Immaculately constructed, a real work of art! I remember making the Airfix kit when it first came out, the best part of fifty years ago. My mother wouldn’t believe it was a real plane.

    • atcDave says:

      It kind of hurt my brain when I first encountered it as a kid too! It’s amazing to me that it seemed to fly just fine.

  2. This brings back memories for me, I bought the Airfix one (as did John) many moons ago. I was attracted to (and intrigued by) it’s unusual shape!

  3. Ernie Davis says:

    This is another one that hurts the engineer part of my brain. Yes, I suppose there is a way to make it all balance out and get the proper lift and propulsion without wanting to spin or yaw or roll or … But why?

    • atcDave says:

      I think the why was about a very open field of view to the right. You could circle a location and clearly see everything ahead, to the right, behind. Just hope your left is secure….
      I’ve seen a lot of types for this work with huge windows along the belly, even a distended belly so one or more observers are suspended below the wing the engine.
      I find it most amusing that handling and balance issues are not ever mentioned as this aircraft’s flaws; so obviously it was well engineered in that regard.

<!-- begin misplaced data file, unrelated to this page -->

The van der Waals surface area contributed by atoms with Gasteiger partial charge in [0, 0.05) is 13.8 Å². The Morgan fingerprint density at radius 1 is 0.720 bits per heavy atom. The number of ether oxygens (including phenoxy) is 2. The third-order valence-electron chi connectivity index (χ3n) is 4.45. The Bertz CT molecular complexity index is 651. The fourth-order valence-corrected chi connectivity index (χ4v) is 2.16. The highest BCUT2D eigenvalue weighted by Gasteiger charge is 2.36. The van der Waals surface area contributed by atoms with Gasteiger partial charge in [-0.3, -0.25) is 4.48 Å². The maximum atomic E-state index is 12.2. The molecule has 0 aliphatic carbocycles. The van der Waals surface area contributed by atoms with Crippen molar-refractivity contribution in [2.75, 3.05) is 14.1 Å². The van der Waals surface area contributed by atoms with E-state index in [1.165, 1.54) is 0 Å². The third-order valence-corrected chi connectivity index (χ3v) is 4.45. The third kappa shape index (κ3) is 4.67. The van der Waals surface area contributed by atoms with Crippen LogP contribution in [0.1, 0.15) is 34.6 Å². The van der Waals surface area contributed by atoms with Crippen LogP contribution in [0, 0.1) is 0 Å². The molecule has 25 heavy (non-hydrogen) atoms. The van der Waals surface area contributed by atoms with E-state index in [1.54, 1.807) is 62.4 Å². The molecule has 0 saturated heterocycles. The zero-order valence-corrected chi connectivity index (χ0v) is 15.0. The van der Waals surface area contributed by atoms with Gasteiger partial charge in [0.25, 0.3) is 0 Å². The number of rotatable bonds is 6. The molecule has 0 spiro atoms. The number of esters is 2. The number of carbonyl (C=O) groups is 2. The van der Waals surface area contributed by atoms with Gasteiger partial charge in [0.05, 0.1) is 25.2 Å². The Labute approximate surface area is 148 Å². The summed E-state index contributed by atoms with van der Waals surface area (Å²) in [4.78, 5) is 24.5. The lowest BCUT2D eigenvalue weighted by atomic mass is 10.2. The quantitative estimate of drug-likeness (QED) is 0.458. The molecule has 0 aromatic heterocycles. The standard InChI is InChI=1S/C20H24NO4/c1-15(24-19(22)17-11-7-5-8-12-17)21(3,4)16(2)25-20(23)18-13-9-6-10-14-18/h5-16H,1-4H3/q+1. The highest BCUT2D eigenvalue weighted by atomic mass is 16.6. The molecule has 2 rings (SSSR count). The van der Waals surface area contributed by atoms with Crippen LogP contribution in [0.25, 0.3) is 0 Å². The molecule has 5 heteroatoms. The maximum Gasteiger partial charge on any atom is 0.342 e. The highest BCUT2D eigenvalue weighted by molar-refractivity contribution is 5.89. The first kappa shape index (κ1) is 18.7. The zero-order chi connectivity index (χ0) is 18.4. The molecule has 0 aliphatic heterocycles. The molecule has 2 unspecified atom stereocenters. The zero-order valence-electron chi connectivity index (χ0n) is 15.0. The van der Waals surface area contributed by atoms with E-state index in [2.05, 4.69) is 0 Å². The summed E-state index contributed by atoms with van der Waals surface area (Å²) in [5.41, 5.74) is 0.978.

I also find it interesting that the US and Britain both chose single engine fighters with a few extra cameras installed as the preferred types for tactical recon. The last generation of US aircraft designed for this mission (O-47, O-52) mostly never left the States and never fired a shot in anger.

  4. Anne Clare says:

    That is a beautiful model, of a funny looking plane! It took an unconventional thinker to come up with that design, I imagine.

    • atcDave says:

      I should have mentioned his name! Dr Richard Vogt. His most successful design was a flying boat, the BV 138, sort of a German Catalina. Prior to his work with Blohm und Voss he spent several years in Japan as head aircraft designer for Kawasaki.
      He was accomplished and quite imaginative.

  5. Jeff Groves says:

    Nicely done, Dave! I’ve been hoping for a new tool in 1/72 for quite awhile now.

  6. Pingback: Theme Build 3 – Complete | Plane Dave

  7. Nats says:

    My first ever model kit as a kid in the 1970s. Made a right mess of the cockpit glass – glue all over it lol.

    • atcDave says:

      And there is SO MUCH clear to fuss with! I’m sure you’re in good company. I did not mess this kit up as a kid, only because I never built one until now.